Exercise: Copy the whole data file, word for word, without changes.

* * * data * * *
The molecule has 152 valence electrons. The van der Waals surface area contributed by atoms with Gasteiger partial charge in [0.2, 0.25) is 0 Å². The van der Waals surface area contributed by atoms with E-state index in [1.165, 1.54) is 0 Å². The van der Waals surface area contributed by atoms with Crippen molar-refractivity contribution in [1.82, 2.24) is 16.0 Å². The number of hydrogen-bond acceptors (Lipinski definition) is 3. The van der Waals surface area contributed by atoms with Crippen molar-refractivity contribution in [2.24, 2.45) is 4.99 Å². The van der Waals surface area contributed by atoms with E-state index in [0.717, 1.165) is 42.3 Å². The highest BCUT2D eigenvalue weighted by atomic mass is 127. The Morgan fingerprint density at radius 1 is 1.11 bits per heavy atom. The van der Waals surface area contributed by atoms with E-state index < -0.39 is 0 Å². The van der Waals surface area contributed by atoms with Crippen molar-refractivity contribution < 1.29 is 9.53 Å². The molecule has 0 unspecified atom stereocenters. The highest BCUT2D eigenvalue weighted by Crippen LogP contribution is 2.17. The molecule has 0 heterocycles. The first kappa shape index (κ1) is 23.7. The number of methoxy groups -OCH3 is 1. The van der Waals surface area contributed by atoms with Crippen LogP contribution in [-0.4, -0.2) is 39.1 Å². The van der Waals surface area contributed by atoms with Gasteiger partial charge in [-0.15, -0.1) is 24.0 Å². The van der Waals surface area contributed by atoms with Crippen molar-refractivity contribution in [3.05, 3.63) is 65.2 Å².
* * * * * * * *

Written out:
The molecule has 152 valence electrons. The van der Waals surface area contributed by atoms with Gasteiger partial charge in [0.2, 0.25) is 0 Å². The van der Waals surface area contributed by atoms with E-state index in [1.165, 1.54) is 0 Å². The van der Waals surface area contributed by atoms with Crippen molar-refractivity contribution in [1.82, 2.24) is 16.0 Å². The number of hydrogen-bond acceptors (Lipinski definition) is 3. The van der Waals surface area contributed by atoms with Crippen molar-refractivity contribution in [2.24, 2.45) is 4.99 Å². The van der Waals surface area contributed by atoms with E-state index in [0.717, 1.165) is 42.3 Å². The highest BCUT2D eigenvalue weighted by atomic mass is 127. The Morgan fingerprint density at radius 1 is 1.11 bits per heavy atom. The van der Waals surface area contributed by atoms with E-state index < -0.39 is 0 Å². The van der Waals surface area contributed by atoms with Crippen molar-refractivity contribution < 1.29 is 9.53 Å². The molecule has 0 unspecified atom stereocenters. The highest BCUT2D eigenvalue weighted by Crippen LogP contribution is 2.17. The molecule has 0 heterocycles. The first kappa shape index (κ1) is 23.7. The number of methoxy groups -OCH3 is 1. The van der Waals surface area contributed by atoms with Crippen LogP contribution in [-0.4, -0.2) is 39.1 Å². The van der Waals surface area contributed by atoms with Gasteiger partial charge in [-0.15, -0.1) is 24.0 Å². The van der Waals surface area contributed by atoms with Crippen molar-refractivity contribution in [3.05, 3.63) is 65.2 Å².